Tuesday, May 1, 2007

Political reverberations if switched to nuclear energy...

or any other alternative energy source that would replace the dependence of oil. Just think how important politically oil has been. Middle Eastern economies would drop like a bucket since their other industries are too weak to support their populations. Especially in Saudi Arabia for instance would it weaken the monarchy as the saudis have been spoiled, literally, by the money the saudi royals have thrown at them to make life easier so that the people would not revolt against the monarchy and demand democracy.
As a potential major unrest it can cause in the Middle East by their safety net falling by the way side in terms of public funding for health care, infrastructure, having foreign labour do their work on the cheap.. it could perhaps also force those nations to 'grow up' economically and work ethics wise. Now I am not calling all saudis and others as lazy, but from experience ( and other expats would concur), the majority does not know 'how' to work or how to be ethical and work hard. A lot of the work is considered beneath them (as in, work to be done by some poor Asian male), but think.. If those countries had to resort to boosting the diversity of their economy, do you not think that that would be the impetus for change towards democracy? I even daresay that Islamic fundamentalism would take a backseat because when it all comes down to, economics trumps fundamentalism. People need to be provided for and the conservatism in Islam that is counter to economic growth as it seeks to control ideas, science and female work participation, that will be thrown out out of sheer pragmatism.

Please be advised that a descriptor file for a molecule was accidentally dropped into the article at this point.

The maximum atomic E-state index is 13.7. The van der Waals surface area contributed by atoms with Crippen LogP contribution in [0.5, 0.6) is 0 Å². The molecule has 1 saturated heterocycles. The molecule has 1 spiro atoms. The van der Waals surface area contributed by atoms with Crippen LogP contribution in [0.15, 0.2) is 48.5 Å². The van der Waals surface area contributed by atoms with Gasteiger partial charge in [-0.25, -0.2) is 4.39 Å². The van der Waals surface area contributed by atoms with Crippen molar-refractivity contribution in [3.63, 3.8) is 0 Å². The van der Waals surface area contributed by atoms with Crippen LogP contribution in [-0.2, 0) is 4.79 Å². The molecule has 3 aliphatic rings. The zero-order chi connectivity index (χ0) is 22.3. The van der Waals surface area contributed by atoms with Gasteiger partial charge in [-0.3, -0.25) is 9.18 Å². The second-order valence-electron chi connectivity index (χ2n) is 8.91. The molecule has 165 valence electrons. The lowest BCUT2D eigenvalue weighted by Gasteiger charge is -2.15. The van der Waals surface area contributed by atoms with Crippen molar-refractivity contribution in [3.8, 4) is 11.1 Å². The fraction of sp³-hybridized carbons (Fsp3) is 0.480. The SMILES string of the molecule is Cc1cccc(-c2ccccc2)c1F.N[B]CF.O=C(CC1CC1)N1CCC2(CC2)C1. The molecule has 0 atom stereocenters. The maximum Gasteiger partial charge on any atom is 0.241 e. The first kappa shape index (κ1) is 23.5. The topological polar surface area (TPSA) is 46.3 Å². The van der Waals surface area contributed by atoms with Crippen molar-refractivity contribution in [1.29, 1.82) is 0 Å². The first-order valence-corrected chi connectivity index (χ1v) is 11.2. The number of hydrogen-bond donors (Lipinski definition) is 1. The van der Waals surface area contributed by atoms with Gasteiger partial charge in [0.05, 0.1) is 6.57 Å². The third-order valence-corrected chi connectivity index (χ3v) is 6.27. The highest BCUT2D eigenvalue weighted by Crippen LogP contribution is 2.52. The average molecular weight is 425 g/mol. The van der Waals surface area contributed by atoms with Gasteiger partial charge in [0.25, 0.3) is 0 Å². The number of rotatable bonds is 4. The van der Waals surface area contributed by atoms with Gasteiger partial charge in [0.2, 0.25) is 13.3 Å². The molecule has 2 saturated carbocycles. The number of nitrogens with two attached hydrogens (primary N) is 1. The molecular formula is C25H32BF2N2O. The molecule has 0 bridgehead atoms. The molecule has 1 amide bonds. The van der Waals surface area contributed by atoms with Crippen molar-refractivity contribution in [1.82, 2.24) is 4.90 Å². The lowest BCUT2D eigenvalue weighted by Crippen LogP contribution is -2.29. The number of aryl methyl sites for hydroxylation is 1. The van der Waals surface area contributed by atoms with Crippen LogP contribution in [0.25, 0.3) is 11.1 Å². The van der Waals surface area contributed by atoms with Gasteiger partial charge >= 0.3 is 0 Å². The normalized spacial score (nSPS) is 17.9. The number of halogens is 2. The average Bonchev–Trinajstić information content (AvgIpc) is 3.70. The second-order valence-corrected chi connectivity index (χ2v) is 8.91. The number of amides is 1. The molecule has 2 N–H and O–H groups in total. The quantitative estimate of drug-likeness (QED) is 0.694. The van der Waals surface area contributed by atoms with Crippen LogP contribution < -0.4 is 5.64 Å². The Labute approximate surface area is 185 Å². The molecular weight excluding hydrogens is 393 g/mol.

So that's one angle I have been mulling over. Also, consider the big money from Western oil companies. Public relations and campaign contributions are common in this country (US) so I have been wondering how they would try to undermine a possible cut to their profits and business. Hill and Knowlton anyone??
Just brainstorming here.
Anyway, as I was doing my daily walk this morning with my friend, we discussed the safety issue of a potential nuclear energy switch. Not the waste aspect, but the fact that government would need to be left out of it. I figured we would need a non partisan watch dog with some actual power, not some FDA version where they know things and keep quiet anyway. One aspect that would need to alleviate concern if the majority of people were to support nuclear energy is the fact that it would be used for peaceful, energy purposes only.
Perhaps this supposed recent development in Japan could help where a new technology that has the plutonium NOT being seperated from the uranium, could also be used to control weapons of mass destruction by selling that to Iran , North Korea etc. I know it must sound like a version of legalizing marijuana; you actually take part in the production/sales aspect, you control all the deaths and abuse associated with it..